Anytime your machine sounds loud, rough or thump-y means that you have waited to long.  I think it all depends on the newness of your machine and how much you use it.  If you're questioning whether or not to clean it - it's time.

How do I clean it? 
First, make sure you're not wearing black clothing...I learned this one the hard way.
The dinky little brush (on the far left) that came with my machine is only fit for house gnomes!  
I quickly learned that I needed a bigger brush if I wanted to finish the task in less than a day.  You can use an old makeup brush (wash the makeup off), or you can find larger brushes in the notions aisle of Joann Fabrics.  I've also used the spiral brushes made for cleaning baby bottles and nipples.  

Remove the throat plate on your sewing machine (don't forget to dust the underside of the plate) or open the front door of your serger.  Don't be afraid to use that little screwdriver to get access to all those nooks and crannies.
I happen to have a drop-in bobbin on my brother sewing machine.  Your sewing machine might look different, but clean is clean on any machine!  Just make sure to remember how things were arranged before you take them apart - take photos if necessary.

My throat plate and screwdriver.  

Can you see the fuzzies and lint?  You can also remove the bobbin and the race (bobbin holder) to dust and oil the machine. 

My dirty serger - BEFORE
Gently brush away ALL visible lint and build up.  I tend to stab at the dust and it clings to the brush - then I lift it out and use my hands to clean the brush before gathering more lint and dust. 
The tweezers are great for the big globs of lint and fabric that might get pushed back into the corners.
After I've brushed away all the visible lint and dust, I take my vacuum cleaner and gently suck out any lint or dust that is hiding out of view.  Just hold the nozzle attachment close to openings or hard to reach areas.  Again, work gently.

AFTER - In this photo the race has been removed and oiled. 

Ah - the clean machine looks so much BETTER!

Try to avoid blowing the dust away with your breath or a canister of compressed air. It will blow the dirt and dust deeper into the machine - usually to places you cannot reach.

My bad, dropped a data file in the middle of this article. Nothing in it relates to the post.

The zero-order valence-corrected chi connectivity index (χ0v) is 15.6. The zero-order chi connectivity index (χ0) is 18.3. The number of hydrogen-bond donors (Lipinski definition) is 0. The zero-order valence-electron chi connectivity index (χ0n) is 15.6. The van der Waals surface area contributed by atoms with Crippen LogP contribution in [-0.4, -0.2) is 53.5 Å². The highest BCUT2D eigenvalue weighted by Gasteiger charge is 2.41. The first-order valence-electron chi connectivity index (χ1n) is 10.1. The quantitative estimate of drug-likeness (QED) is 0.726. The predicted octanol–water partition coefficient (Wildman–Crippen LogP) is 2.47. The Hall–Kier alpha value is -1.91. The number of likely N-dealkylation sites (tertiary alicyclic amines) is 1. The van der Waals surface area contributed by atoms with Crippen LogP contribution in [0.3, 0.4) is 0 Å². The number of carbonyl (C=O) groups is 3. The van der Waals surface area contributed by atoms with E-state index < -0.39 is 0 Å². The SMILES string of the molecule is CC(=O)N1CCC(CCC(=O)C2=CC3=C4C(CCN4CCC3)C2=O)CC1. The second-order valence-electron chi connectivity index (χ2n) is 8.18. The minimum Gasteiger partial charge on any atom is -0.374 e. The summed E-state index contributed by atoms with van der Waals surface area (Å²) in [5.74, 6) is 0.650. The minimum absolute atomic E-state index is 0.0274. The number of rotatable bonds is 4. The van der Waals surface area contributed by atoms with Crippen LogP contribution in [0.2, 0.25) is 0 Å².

How do I oil it?
Take out that dreaded manual.  It should have a little diagram of your sewing machine or serger pointing to the spots you need to oil.  Both of my machines take very little oil.  I've labeled the spots I need to oil with a red sharpie and that seems to have taken out the guess-work.  It usually takes just a small dab (1 drop) of oil.  Use sewing machine oil only. 

-This is also a great time to change your needles or serger blades.  I like to write the date I changed my serger blades in sharpie marker right on the blades.
-Listen to your machine as you sew - it should sound quieter and smoother after a cleaning.
-It is recommended that you unplug your machine from the power supply before doing any maintenance.

If you have any tips or tricks you use to clean your machines - please let me know!


January 13, 2011

Looking back...

I know most people tend to reflect on the past year during the month of December.  I must have missed the memo, or been too wrapped up...wrapping presents.

But as I wait impatiently for this baby to arrive it's been fun to look back on the past year.  

Here are a few of my favorite moments...in no specific order.

toothless grins
gateway arch
baby bumps
baseball games
 craft fairs
 fiery birthdays
 freestyle walking
 Holden Village
 more hiking
 mothers day
race buddies
 spoiled little girls
 Wrigley field

Related Posts Plugin for WordPress, Blogger...